By Vijay Sanghvi/ Taazakhabar News Exclusive
For forty years, I had rarely attended to any kitchen duty. First ten years, were spent attending to my studies and thirty years assembling news that will happen tomorrow …. things that had not what happened till today. Before that I used to assist my mother cut veggies or knead flour for rotali as chapatti in Gujarati is known till my younger sister began to help my mother.
In 1991 November I quit the paper I had been working for 24 years. I settled with the paper in 24 seconds as my conscience could not allow me to do what the management wanted me to do. But I soon found my career going in different direction. My new job allowed me to watch the noon show on Star TV – a young Chinese presenting a very humourous programme on cooking ‘Yen can cook so can you.’
I was curios and wanted to know if too could try my hand. So I began experimenting at the Press Club of India. I introduced several popular Gujarati savouris. Soon some members demanded Gujarati items for lunch, so I gave them Thepla with fermented chilly pickles and dahi raita.It was an instant hit. Members from Punjab and South also got the lunch packed to take home for their wives at home.
It was revelation that food can bind cultures as well. Many of the members had never tasted Gujarati food earlier and believed that every Gujarati food item is sweat. It was not so long before Gujarati items like Khaman Dhokla, Khandvi and Thepla or Khakhara were available in Delhi markets. I had to attend to kitchen every day though most of the work was carried out by a Andhraite waiter called Sunil who later opened his restaurant in Abu Dhabi where he serves all items he learnt from me. Even now he calls on phone to know more recipes from me.
I did not know that cooking was such an interesting a vocation that demands complete knowledge of properties and nature of different foods. Whether two items can be mixed or not and what would be treatment of other food items when two items that are traditionally not mixed are tried out together. For example I always had yen to eat dalbhat and dahi with a splash of Gujarati pickled raw mango that gives a tasty tang to it. I had often seen my friend Manu Malavia eating it when I used to go to fetch him to school. My mother never allowed me to mix dahi with dal. She had learnt from her childhood that the mixture of dal and dahi would turn into undesirable duality. It is prohibited in Jainism. She knew it but could not explain what dahi and dal means. She never dared to ask her mother. Her mother probably also possibly did not know.
Jainism can perhaps be best described as religion of diets as it has introduced several taboos on consumption. Three thousand years ago it had recommended use of safe water by boiling it and sieving it through cloth. It also prescribed daily fresh water and never stored for more than a day. Despite all care in storing it, there is a tendency of growth of bacteria in water. People of other regions used to laugh at it though now everyone insists of using bottled pure water. It is more or less a fad because most precautions that need to go with the concept are either not understood or ignored due to ignorance. if it that drinking water companies do purify, as they claim, water before bottling, there are no guarantees that it was sealed water in a bottle so that bacteria would not enter it during its transit by trucks or storage with wholesalers and retailers. No one ensures that glasses for drinking water from bottles are sterilized properly. In most eating joints, glasses are generally dipped into still water in tub, cleansed with dry towel and stored. Same tub water is used often and often as it is cheaper that using flowing water. Above all no one bothers to check the date on which it was bottled to know how old was it? Consumers do not observe all these precautions because most are not even aware of their need. That is why it becomes more a fad than a precaution.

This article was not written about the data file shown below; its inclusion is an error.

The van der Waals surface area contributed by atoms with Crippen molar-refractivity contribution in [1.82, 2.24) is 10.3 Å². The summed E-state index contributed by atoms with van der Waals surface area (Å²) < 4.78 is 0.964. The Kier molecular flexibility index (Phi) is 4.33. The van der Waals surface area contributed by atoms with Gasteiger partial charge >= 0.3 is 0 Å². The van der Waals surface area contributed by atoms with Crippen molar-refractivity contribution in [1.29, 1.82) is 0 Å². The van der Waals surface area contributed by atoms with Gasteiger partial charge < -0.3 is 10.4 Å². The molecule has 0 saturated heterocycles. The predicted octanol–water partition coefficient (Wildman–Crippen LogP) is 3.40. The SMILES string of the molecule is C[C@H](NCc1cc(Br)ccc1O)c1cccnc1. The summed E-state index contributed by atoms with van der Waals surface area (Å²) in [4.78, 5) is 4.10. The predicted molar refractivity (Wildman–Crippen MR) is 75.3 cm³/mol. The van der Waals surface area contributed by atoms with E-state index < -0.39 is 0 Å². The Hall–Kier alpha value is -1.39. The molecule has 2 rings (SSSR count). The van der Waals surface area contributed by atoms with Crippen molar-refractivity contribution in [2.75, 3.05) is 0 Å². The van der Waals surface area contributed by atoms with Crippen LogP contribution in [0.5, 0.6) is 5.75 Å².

Jainism prescribed precautions and taboos ages ago but the medical science and biologists now admit that these principles are scientific and necessary for everyone to observe. Jains have to finish their evening meal before sun set.
Professor PK Jain founder of Vegetarian Society of Botswana claimed in his paper of dietary code of practice amongst Jains at the 34th World Vegetarian Congress at Toronto in July 2000 claimed that Jainism is most environment friendly religion with all its restrictive diet prescriptions on use of greens and water,
Eating before sun set was not merely to avoid insects that hover around light from falling in your food but also necessary for quicker digestion. Even modern scientists now admit that food digestion is much quicker during the sun light than in its absence. At the time when these codes were prepared, there was no electricity. Only source of light during the night was oil lamps without glass coverage as glass was not invented then. Most Europeans also eat their evening meals around the sunset time. Only on special occasions late night dinners are held.
Vardhman Mahavir prescribed rigid restrictions in food diets or even fasts only to make everyone realize pangs of hunger for poor around them. There is an increasing opinion that Jainism glamourises poverty. However scientific research reveals that the Jainism dietary restrictions were scientific. Eight days avoidance of cereals and salt during the Ambial festival in the midst of monsoon helps to overhaul kidney functions to virtually rejuvenate it. Many medicinal practitioners recommend reduction of salt intake in meals. Only Jains can be and need to be blamed for ignorance of the world relating to dietary control codes that prevailed in their religion for three thousand years. Even health departments do not refer to religious practices while prescribing precaution to prevent breakout of various diseases.